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sendmail.net: An Interview with Kirk McKusick [Part One]

If, as Tim O’Reilly says, “BSD is one of the great mothers
of the Open Source movement,” then Kirk McKusick must be its
godfather.
As a core member of the Berkeley Computer Systems
Research Group (CSRG), he was a key figure in the development of
Berkeley UNIX, overseeing the release of 4.3BSD and 4.4BSD, and is
still a powerful guiding force in the BSD community today. We sat
down with him to ask a few questions…”

“How does the current buzz about Open Source strike you, as
someone who contributed so much to making it possible? How does it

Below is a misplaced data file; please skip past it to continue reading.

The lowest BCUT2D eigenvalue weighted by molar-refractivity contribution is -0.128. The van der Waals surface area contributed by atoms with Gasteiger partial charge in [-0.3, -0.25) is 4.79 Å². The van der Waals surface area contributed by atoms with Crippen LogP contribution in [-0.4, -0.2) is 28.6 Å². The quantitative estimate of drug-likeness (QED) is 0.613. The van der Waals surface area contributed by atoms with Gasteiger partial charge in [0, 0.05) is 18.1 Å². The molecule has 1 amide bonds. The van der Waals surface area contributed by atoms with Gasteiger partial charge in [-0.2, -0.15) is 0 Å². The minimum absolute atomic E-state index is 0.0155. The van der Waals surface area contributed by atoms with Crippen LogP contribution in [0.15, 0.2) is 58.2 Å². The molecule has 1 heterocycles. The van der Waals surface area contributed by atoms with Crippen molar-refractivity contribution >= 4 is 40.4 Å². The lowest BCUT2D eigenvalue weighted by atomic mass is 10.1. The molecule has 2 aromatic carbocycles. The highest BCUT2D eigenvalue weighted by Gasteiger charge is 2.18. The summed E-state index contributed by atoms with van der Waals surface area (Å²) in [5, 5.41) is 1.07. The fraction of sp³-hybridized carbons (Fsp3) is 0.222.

compare to what you at Berkeley were trying to accomplish?”

“Open Source has been of great interest to me, obviously, for
twenty years. The big debate, for instance, over Richard Stallman’s
emphasis on the “free” in “free software.” The way it was
characterized politically, you had copyright, which is what the big
companies use to lock everything up; you had copyleft, which is
free software’s way of making sure they can’t lock it up; and then
Berkeley had what we called “copycenter,” which is “take it down to
the copy center and make as many copies as you want.” You want to
go off and do proprietary things with it? Fine, you can do that.
You want to keep it out in the Open Source domain? You’re welcome
to do that as well. In fact, in the end, Richard Stallman had to
agree that we had a less restrictive license than he did, although
it took pulling some teeth to get him to admit that.”


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